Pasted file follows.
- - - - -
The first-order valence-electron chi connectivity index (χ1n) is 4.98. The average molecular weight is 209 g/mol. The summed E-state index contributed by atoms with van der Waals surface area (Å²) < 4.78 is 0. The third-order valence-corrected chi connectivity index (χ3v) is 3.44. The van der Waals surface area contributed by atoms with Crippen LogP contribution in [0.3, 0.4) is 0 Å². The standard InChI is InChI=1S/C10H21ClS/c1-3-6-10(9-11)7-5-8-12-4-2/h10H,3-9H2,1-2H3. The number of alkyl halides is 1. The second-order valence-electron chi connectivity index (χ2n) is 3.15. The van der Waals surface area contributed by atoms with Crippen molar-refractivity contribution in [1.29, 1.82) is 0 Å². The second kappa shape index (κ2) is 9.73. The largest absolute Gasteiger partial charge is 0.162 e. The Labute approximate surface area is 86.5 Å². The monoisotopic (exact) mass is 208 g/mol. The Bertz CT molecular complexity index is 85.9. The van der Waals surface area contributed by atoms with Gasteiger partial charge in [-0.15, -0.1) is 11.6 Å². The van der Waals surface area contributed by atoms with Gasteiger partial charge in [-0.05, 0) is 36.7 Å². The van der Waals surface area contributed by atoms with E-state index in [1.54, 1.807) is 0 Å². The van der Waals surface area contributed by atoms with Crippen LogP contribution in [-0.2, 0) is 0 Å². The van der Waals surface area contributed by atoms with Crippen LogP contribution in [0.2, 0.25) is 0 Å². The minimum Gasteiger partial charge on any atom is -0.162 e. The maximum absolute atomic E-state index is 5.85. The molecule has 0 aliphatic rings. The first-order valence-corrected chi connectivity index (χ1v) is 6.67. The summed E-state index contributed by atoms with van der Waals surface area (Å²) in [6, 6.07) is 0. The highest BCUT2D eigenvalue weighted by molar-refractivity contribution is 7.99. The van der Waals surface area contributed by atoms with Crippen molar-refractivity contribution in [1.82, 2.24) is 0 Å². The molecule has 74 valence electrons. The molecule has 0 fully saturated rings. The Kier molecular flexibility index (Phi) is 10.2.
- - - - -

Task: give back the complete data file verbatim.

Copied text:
The first-order valence-electron chi connectivity index (χ1n) is 4.98. The average molecular weight is 209 g/mol. The summed E-state index contributed by atoms with van der Waals surface area (Å²) < 4.78 is 0. The third-order valence-corrected chi connectivity index (χ3v) is 3.44. The van der Waals surface area contributed by atoms with Crippen LogP contribution in [0.3, 0.4) is 0 Å². The standard InChI is InChI=1S/C10H21ClS/c1-3-6-10(9-11)7-5-8-12-4-2/h10H,3-9H2,1-2H3. The number of alkyl halides is 1. The second-order valence-electron chi connectivity index (χ2n) is 3.15. The van der Waals surface area contributed by atoms with Crippen molar-refractivity contribution in [1.29, 1.82) is 0 Å². The second kappa shape index (κ2) is 9.73. The largest absolute Gasteiger partial charge is 0.162 e. The Labute approximate surface area is 86.5 Å². The monoisotopic (exact) mass is 208 g/mol. The Bertz CT molecular complexity index is 85.9. The van der Waals surface area contributed by atoms with Gasteiger partial charge in [-0.15, -0.1) is 11.6 Å². The van der Waals surface area contributed by atoms with Gasteiger partial charge in [-0.05, 0) is 36.7 Å². The van der Waals surface area contributed by atoms with E-state index in [1.54, 1.807) is 0 Å². The van der Waals surface area contributed by atoms with Crippen LogP contribution in [-0.2, 0) is 0 Å². The van der Waals surface area contributed by atoms with Crippen LogP contribution in [0.2, 0.25) is 0 Å². The minimum Gasteiger partial charge on any atom is -0.162 e. The maximum absolute atomic E-state index is 5.85. The molecule has 0 aliphatic rings. The first-order valence-corrected chi connectivity index (χ1v) is 6.67. The summed E-state index contributed by atoms with van der Waals surface area (Å²) in [6, 6.07) is 0. The highest BCUT2D eigenvalue weighted by molar-refractivity contribution is 7.99. The van der Waals surface area contributed by atoms with Crippen molar-refractivity contribution in [1.82, 2.24) is 0 Å². The molecule has 74 valence electrons. The molecule has 0 fully saturated rings. The Kier molecular flexibility index (Phi) is 10.2.